Presented by: Chandrahas Choudhury
Chandrahas Choudhury is an Indian novelist based in New Delhi. His first novel, Arzee the Dwarf (2009), was chosen by World Literature Today as one of "60 Essential Works of Modern Indian Literature in English." What happened when the Indian novel met Indian history? From the mid–19th century onwards, the novel opened out a new way for writers and readers to contemplate the history of the civilization and social order to which they belonged. Gradually, Indian novelists began to perceive that with all the imaginative and analytical narrative resources at their disposal, they could write complex stories that, inflected by a private and sometimes visionary scheme of values, sought to be slightly in advance of history, not just in step with it. The Indian novel became, like Indian democracy, a new site of freedom and idealism within Indian history. As democracy sought to create a new social contract, so the Indian novel sought to both find and form a new kind of reader/citizen.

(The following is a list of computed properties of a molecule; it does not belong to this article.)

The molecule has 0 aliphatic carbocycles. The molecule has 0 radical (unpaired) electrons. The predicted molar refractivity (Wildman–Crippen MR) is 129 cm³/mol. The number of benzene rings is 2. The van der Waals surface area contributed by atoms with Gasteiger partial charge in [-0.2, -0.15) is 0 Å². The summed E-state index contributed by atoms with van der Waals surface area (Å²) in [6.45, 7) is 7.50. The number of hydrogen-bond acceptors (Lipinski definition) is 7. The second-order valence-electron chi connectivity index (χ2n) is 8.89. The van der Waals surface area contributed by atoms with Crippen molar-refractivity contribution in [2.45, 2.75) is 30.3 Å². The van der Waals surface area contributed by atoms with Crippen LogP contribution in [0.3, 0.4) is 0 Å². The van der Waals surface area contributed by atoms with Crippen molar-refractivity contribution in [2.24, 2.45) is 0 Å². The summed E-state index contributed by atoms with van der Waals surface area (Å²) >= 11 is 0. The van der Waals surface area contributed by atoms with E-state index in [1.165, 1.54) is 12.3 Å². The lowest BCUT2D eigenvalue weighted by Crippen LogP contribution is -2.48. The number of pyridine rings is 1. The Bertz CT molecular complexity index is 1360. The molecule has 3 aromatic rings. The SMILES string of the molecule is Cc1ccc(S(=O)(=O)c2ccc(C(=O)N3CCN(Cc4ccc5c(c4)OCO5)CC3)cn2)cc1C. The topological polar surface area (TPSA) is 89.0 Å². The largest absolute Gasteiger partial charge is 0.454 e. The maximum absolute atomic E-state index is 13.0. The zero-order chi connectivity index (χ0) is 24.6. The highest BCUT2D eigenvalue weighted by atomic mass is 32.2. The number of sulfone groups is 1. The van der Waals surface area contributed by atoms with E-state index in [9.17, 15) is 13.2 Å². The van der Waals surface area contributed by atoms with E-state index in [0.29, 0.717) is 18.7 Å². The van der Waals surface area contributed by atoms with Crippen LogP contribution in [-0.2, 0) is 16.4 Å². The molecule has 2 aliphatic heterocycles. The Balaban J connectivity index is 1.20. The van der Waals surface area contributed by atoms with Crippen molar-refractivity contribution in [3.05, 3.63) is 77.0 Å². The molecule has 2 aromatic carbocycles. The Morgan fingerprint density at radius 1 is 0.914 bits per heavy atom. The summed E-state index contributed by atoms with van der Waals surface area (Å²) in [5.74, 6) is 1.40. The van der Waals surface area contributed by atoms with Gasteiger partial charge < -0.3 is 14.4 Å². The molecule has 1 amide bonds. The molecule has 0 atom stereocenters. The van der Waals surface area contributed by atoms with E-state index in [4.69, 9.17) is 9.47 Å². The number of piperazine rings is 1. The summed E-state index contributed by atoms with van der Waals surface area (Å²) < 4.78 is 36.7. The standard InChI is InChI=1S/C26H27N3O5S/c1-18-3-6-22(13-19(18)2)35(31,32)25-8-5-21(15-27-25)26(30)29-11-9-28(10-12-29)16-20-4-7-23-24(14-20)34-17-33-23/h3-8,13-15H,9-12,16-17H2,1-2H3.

This event is sponsored by the South Asian Studies Program (SASP) in International Programs. To learn about more fall 2013 SASP events, visit http://international.uiowa.edu/sasp/events. For special accommodations to attend, please contact Sarolta Graves in advance at 319–335–3862 or sarolta–email@example.com.